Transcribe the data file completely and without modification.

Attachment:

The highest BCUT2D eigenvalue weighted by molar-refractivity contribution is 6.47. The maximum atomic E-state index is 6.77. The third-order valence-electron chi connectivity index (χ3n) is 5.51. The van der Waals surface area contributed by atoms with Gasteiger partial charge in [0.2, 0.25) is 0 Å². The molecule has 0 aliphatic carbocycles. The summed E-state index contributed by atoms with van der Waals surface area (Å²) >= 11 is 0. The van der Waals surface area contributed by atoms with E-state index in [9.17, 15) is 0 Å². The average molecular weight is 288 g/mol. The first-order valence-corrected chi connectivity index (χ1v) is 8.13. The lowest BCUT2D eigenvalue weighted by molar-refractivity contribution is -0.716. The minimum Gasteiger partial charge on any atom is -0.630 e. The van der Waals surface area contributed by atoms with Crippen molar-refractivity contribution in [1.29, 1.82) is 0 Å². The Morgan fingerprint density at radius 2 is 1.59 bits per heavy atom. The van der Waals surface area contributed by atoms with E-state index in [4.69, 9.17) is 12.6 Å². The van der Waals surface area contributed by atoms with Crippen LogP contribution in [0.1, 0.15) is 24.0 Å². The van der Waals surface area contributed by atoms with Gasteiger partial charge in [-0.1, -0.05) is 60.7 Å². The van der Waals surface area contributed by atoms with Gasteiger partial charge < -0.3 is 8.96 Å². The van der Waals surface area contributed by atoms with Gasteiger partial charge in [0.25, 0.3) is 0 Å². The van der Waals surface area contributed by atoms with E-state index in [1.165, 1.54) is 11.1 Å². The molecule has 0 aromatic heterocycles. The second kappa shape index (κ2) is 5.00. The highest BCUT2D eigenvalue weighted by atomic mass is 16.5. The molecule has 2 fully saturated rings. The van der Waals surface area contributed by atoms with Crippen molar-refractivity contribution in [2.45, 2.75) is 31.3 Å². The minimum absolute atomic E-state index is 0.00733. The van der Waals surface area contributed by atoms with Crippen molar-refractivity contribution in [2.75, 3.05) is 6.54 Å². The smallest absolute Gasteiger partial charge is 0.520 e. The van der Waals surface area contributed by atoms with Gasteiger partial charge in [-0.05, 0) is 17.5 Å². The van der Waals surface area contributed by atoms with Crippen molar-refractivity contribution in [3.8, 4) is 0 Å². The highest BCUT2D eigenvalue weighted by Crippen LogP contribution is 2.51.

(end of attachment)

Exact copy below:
The highest BCUT2D eigenvalue weighted by molar-refractivity contribution is 6.47. The maximum atomic E-state index is 6.77. The third-order valence-electron chi connectivity index (χ3n) is 5.51. The van der Waals surface area contributed by atoms with Gasteiger partial charge in [0.2, 0.25) is 0 Å². The molecule has 0 aliphatic carbocycles. The summed E-state index contributed by atoms with van der Waals surface area (Å²) >= 11 is 0. The van der Waals surface area contributed by atoms with E-state index in [9.17, 15) is 0 Å². The average molecular weight is 288 g/mol. The first-order valence-corrected chi connectivity index (χ1v) is 8.13. The lowest BCUT2D eigenvalue weighted by molar-refractivity contribution is -0.716. The minimum Gasteiger partial charge on any atom is -0.630 e. The van der Waals surface area contributed by atoms with Crippen molar-refractivity contribution in [1.29, 1.82) is 0 Å². The Morgan fingerprint density at radius 2 is 1.59 bits per heavy atom. The van der Waals surface area contributed by atoms with E-state index in [4.69, 9.17) is 12.6 Å². The van der Waals surface area contributed by atoms with Crippen LogP contribution in [0.1, 0.15) is 24.0 Å². The van der Waals surface area contributed by atoms with Gasteiger partial charge in [-0.1, -0.05) is 60.7 Å². The van der Waals surface area contributed by atoms with Gasteiger partial charge < -0.3 is 8.96 Å². The van der Waals surface area contributed by atoms with Gasteiger partial charge in [0.25, 0.3) is 0 Å². The van der Waals surface area contributed by atoms with E-state index in [1.165, 1.54) is 11.1 Å². The molecule has 0 aromatic heterocycles. The second kappa shape index (κ2) is 5.00. The highest BCUT2D eigenvalue weighted by atomic mass is 16.5. The molecule has 2 fully saturated rings. The van der Waals surface area contributed by atoms with Crippen molar-refractivity contribution in [2.45, 2.75) is 31.3 Å². The minimum absolute atomic E-state index is 0.00733. The van der Waals surface area contributed by atoms with Crippen molar-refractivity contribution in [2.75, 3.05) is 6.54 Å². The smallest absolute Gasteiger partial charge is 0.520 e. The van der Waals surface area contributed by atoms with Gasteiger partial charge in [-0.05, 0) is 17.5 Å². The van der Waals surface area contributed by atoms with Crippen molar-refractivity contribution in [3.8, 4) is 0 Å². The highest BCUT2D eigenvalue weighted by Crippen LogP contribution is 2.51.